Should the UK Treasury appoint another ‘dove’ to the Monetary Policy Committee?

Recently, ex-MPC member Danny Blanchflower, known for his ‘dove-ish’ views on interest rates, wondered who would get the ‘dove-ish’ seat on the Monetary Policy Committee that David Miles was vacating [leave aside that DM would reject that label], and Danny and others before him had filled.

This begs old questions like what is a dove or a hawk anyway, and are there places for these people on the Committee.  The answer, in my opinion, is:  yes and no!

The inflation targeting mandate is decided by the Treasury, so there is no question that those who are not prepared to accept that objective – and put aside their own personal views about the optimal inflation rate – should not be given the job.  Otherwise, the delicate but beneficial separation of powers [between the power that the BoE has to control the instrument as it sees fit, and the power of HMT to set the goal that the BoE aims for] would be lost.

The MPC are, however, asked to determine the ideal trade-off between fluctuations in inflation and real activity.  Partly because there is no hard and fast answer to this important question, it is delegated to the experts.  And for the same reason, there is scope for disagreement amongst MPC members about that trade-off.  Reasonable people can differ on unsettled questions in economics.

A ‘dove’ might then be someone who is relatively tolerant of inflation fluctuations, and prefers instead to keep unemployment/real activity stable.  Given a long enough run of business cycle experience, however, that should not translate into this dove voting for a level of interest rates that differs from average from someone who was hawkish defined this way.

Since that’s true only for a ‘long enough run’ of experience, though, it might well be possible for an MPC member to differ on average for 1, 2 or even 3 year terms, and still be behaving in a way that is acceptable according to this technical definition of a dove.  Such a person would be hard to distinguish from an MPC member that simply preferred a different inflation rate from the target set by HMT.

On this definition of a dove, there probably is a role for seeking out a range of views for the MPC and ensuring balance.  Ideally, the only qualification would be a preparedness to look at the question of the trade-off afresh and assess on the basis of the evidence at the time.  But, since it’s hard to verify whether this is being done faithfully, and people inevitably have prior exposure to this grandest of policy questions, that ideal is not likely to be feasible.  So it would be natural to seek a distribution of views that reflects professional uncertainty about the trade-off.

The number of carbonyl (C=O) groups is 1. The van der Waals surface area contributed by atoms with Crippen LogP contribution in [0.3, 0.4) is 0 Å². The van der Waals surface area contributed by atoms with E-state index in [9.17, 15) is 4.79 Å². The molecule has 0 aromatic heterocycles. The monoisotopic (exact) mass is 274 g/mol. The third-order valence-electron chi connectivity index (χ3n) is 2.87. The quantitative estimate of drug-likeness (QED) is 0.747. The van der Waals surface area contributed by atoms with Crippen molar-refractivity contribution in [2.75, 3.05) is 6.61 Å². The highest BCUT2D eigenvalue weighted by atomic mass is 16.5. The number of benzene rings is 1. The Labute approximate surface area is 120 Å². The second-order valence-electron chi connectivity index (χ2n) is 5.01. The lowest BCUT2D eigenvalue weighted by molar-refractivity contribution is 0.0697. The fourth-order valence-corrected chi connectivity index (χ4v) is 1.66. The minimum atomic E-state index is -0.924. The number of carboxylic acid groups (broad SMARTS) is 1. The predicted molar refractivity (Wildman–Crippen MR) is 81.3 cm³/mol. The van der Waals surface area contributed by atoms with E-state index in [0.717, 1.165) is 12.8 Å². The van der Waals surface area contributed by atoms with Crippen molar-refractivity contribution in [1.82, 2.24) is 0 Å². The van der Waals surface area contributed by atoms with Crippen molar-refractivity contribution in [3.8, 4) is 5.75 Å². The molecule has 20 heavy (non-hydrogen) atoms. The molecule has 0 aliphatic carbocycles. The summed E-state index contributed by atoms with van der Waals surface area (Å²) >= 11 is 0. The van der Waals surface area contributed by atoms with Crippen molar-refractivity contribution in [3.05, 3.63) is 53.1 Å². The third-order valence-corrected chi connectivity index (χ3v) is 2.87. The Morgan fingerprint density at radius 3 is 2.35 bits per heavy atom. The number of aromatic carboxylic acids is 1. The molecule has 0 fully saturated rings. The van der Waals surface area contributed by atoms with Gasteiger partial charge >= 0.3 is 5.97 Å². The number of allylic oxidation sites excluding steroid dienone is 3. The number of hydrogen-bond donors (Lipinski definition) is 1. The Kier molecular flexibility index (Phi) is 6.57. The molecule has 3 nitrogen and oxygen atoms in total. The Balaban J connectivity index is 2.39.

So, if there is a role for these kind of doves and hawks, how would you find them?  If life were as simple as a New Keynesian model, you could simply ask them about a few of its primitive parameters and be done with it.  But it’s not.  Could you just ask them whether they were comfortable with the current policy stance to get a feel for their trade-off-dove-ishness relative to those currently voting?

Sometimes.  But the read-across from trade-off dove-ishness to views about the current policy stance would not always be straightforward.  As the MPC were experiencing a large trade-off inducing shock in the early phase of the crisis, allowing inflation to rise to >5% as output and employment were driven down, the job was easier.  A trade-off dove was one that was relaxed about the choice to allow inflation to go so high.

However, supposing that right now we are in the middle not of a trade-off inducing shock, but a straightforward case of too-weak demand, [driving both inflation and activity below ideal levels] then you can’t infer trade-off dove-ishness from how relaxed people are about the current large undershoot of the inflation target.

For all these reasons, it would not be right to try to populate the MPC with doves or hawks more conventionally defined – just preferring lower or higher interest rates right now, simply for the sake of it.

Of course there’s more to it than the above lets on.  If there were not, there would be no scope for disagreement about the current level of interest rates.  Assuming that I diagnosed the current shock correctly.  But of course I may not have; and in fact there may be reasonable disagreement about the extent to which the current constellation of shocks is trade-off-inducing.  And there may be disagreement about the costs of pulling the policy levers to stabilise the economy.  Or disagreement about the persistence of the shocks hitting the economy.  Or, in fact, about any number of things.

None of these things mitigate against seeking a range of views about the current level of interest rates.  Far from it, but they do mean that it could be hard to know what kind of person you are getting for your current interest rate vote, so that conventionally defined ‘doveishness’ is not to be prized for its own sake.  [Or hawkishness for that matter, of course].

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2 Responses to Should the UK Treasury appoint another ‘dove’ to the Monetary Policy Committee?

  1. Max says:

    The dove vs hawk tug of war is an argument for a stricter mandate. If you can stick to a long run price level target, for example, then a victory for one side would only be temporary, and not worth anything.

    • Tony Yates says:

      Not necessarily. A stricter mandate requires good information about the mandate being a good thing to stick to. We don’t currently have that information. Hence the current degree of delegation and discretion. A long run price level target, incidentally, would also beg the question of the degree to which departures from it in the short run were to be tolerated, and under what circumstances.

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